Phil Jackson compares Wilt Chamberlain and Shaquille O’Neal

Wilt Chamberlain averaged a Los Angeles franchise-record 21.1 rebounds during his first season with the team in 1968-69. It was just the opening act.
(Larry Sharkey / Los Angeles Times)

Phil Jackson coached Shaquille O’Neal with the Lakers. In his playing days, Jackson was occasionally charged with guarding Wilt Chamberlain.

Jackson compared the two legendary centers Wednesday night in Glendale at the Alex Theatre at his “Live Talks Los Angeles” event.

“Shaquille didn’t have quite the same athleticism that Wilt had,” said Jackson. “He had the bounce and he had the speed, but he didn’t have the endurance.”

As detailed in his memoir, “Eleven Rings: The Soul of Success,” Jackson told O’Neal that Chamberlain’s greatest accomplishment came in the 1961-62 season when he averaged 48.5 minutes a game.

Jackson challenged O’Neal in their first season together (1999-2000) to get in better physical condition to improve his endurance.


While defending Chamberlain, Jackson found some techniques that worked.

“One of the things we were taught, just get in Wilt’s path. He doesn’t like the offensive foul,” said Jackson on Wednesday. “If you take his shoulder and you fake an offensive foul, take the charge so to speak, he really would stop being aggressive. That was the one thing that was kind of a limitation in Wilt’s game.”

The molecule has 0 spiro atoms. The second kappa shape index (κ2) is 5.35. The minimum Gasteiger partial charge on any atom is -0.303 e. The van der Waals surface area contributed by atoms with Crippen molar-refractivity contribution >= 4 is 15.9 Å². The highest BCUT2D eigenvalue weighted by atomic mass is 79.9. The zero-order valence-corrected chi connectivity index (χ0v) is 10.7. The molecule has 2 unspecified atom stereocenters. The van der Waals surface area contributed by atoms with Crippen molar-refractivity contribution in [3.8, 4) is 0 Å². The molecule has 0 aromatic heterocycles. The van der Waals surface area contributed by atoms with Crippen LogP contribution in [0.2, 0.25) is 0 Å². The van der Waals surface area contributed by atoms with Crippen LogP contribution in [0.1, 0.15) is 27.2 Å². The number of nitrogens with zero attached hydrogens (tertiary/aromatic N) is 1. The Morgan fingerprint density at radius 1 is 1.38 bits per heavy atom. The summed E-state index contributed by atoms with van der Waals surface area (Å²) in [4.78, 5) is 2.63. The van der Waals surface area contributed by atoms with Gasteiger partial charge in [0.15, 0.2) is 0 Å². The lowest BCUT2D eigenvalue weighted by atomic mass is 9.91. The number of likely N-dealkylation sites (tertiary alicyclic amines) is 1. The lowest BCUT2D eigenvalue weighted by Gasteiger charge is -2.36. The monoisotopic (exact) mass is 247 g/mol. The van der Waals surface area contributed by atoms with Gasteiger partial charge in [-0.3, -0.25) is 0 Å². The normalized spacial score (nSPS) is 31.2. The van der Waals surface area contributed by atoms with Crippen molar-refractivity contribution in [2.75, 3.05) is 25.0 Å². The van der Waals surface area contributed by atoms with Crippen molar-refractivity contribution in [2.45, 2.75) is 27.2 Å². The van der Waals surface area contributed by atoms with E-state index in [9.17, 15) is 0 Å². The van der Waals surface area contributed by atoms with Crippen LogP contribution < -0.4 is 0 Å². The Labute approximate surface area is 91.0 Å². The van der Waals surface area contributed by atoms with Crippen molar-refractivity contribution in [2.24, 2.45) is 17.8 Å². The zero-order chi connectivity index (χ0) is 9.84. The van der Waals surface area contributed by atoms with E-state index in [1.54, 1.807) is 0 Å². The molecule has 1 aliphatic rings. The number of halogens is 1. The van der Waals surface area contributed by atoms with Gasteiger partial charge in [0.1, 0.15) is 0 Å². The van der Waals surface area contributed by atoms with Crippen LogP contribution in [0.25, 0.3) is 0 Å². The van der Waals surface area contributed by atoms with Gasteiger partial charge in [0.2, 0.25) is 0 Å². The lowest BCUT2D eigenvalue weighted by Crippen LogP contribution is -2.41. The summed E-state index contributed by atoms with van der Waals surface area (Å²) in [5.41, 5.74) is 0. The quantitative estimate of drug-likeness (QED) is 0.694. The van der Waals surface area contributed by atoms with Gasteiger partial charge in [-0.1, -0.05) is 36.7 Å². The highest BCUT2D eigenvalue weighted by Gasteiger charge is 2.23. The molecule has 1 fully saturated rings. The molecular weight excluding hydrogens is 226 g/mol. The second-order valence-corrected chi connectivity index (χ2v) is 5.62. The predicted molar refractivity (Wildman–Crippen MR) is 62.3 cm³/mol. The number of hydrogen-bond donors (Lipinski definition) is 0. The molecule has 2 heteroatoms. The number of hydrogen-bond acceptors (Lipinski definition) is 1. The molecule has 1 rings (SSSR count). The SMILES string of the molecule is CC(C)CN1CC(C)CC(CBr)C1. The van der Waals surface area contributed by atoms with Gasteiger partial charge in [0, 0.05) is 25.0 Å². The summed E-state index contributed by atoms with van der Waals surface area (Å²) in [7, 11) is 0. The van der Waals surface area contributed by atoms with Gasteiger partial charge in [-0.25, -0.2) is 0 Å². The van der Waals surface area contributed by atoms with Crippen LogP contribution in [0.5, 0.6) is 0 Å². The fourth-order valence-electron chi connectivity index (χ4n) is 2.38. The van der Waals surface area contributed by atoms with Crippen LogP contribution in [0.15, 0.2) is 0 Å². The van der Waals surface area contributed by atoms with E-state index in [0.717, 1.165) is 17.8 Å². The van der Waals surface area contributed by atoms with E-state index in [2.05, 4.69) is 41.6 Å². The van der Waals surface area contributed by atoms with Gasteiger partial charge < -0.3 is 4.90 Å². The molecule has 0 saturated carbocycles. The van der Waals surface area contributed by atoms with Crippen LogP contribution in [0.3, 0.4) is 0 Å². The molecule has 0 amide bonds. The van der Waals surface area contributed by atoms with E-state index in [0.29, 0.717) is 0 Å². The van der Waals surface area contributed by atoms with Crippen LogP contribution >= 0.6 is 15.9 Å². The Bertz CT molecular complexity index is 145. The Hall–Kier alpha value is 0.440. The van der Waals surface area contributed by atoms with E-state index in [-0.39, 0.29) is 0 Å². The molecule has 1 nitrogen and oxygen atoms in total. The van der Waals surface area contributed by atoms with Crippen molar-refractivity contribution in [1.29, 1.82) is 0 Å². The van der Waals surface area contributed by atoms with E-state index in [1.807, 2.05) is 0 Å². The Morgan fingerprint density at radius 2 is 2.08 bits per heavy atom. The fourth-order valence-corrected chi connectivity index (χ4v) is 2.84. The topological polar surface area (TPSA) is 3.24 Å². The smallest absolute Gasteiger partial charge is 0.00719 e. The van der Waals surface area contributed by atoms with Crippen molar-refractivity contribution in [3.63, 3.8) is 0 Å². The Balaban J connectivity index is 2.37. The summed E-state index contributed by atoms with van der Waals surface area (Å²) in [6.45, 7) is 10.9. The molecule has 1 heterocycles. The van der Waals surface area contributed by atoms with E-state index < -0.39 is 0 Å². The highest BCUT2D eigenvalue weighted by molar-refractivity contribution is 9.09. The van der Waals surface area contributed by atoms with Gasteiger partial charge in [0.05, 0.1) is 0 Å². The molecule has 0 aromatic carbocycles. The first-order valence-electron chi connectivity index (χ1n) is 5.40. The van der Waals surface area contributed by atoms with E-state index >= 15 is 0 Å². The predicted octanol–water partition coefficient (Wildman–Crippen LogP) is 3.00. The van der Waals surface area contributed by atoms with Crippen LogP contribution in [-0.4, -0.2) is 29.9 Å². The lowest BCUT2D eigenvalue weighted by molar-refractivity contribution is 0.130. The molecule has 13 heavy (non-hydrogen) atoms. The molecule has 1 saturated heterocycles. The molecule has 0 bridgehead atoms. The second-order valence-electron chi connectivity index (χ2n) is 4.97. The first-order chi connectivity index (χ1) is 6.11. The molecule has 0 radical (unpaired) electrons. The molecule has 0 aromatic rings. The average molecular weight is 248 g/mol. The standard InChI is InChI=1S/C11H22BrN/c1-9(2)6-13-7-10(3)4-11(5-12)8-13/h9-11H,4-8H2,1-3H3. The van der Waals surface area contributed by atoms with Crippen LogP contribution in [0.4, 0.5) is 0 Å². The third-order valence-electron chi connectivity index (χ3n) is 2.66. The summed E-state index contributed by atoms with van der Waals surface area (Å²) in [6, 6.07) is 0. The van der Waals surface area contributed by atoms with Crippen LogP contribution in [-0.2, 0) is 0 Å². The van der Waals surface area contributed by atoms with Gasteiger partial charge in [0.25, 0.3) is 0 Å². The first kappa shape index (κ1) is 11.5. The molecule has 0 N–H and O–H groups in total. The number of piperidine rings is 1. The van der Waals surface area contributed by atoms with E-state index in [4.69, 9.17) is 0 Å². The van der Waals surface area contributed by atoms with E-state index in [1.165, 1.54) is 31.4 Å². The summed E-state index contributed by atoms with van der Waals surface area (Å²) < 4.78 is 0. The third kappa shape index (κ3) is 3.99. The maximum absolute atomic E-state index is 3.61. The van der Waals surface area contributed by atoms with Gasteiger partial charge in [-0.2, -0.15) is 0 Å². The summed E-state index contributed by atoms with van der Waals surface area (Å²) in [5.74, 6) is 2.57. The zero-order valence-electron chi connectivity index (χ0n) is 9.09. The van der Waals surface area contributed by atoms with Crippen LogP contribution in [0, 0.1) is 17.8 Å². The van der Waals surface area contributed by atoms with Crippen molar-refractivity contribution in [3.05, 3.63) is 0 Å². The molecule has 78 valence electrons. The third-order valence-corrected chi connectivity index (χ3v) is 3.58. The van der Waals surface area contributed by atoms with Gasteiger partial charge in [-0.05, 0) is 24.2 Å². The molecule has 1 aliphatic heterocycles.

In other words — flop.

O’Neal was faster from one end of the court to the other, at least to the offensive end.

“Shaq was a post sprinter,” said Jackson. “He’d go and get in the lane.”

Chamberlain took a much slower path.

“Wilt was never much of a post sprinter. He used to take his time,” said Jackson. “When he rebounded, a lot of times he’d make the guards come back to him to get the ball — so he’d be down there when the ball got to the other end of the court.”

O’Neal also had a move that Chamberlain didn’t use — and vice-versa.

"[O’Neal] had a jump hook whereas Wilt didn’t have a jump hook, he had an array of shots, he had a hook, a finger roll and a turnaround jump shot,” said Jackson. "[Chamberlain] led the league in assists one year.”

They both had the same flaw in their games.

“Free-throw shooting? [Issues] on both sides,” said Jackson. “Even then, at that time, you fouled Wilt if he was underneath the lane.”

Chamberlain won two titles, his first in 1967 with the Philadelphia 76ers and in 1972 with the Lakers.

O’Neal helped lead the Lakers to three titles from 2000-2002. He also won a fourth with the Miami Heat in 2006.


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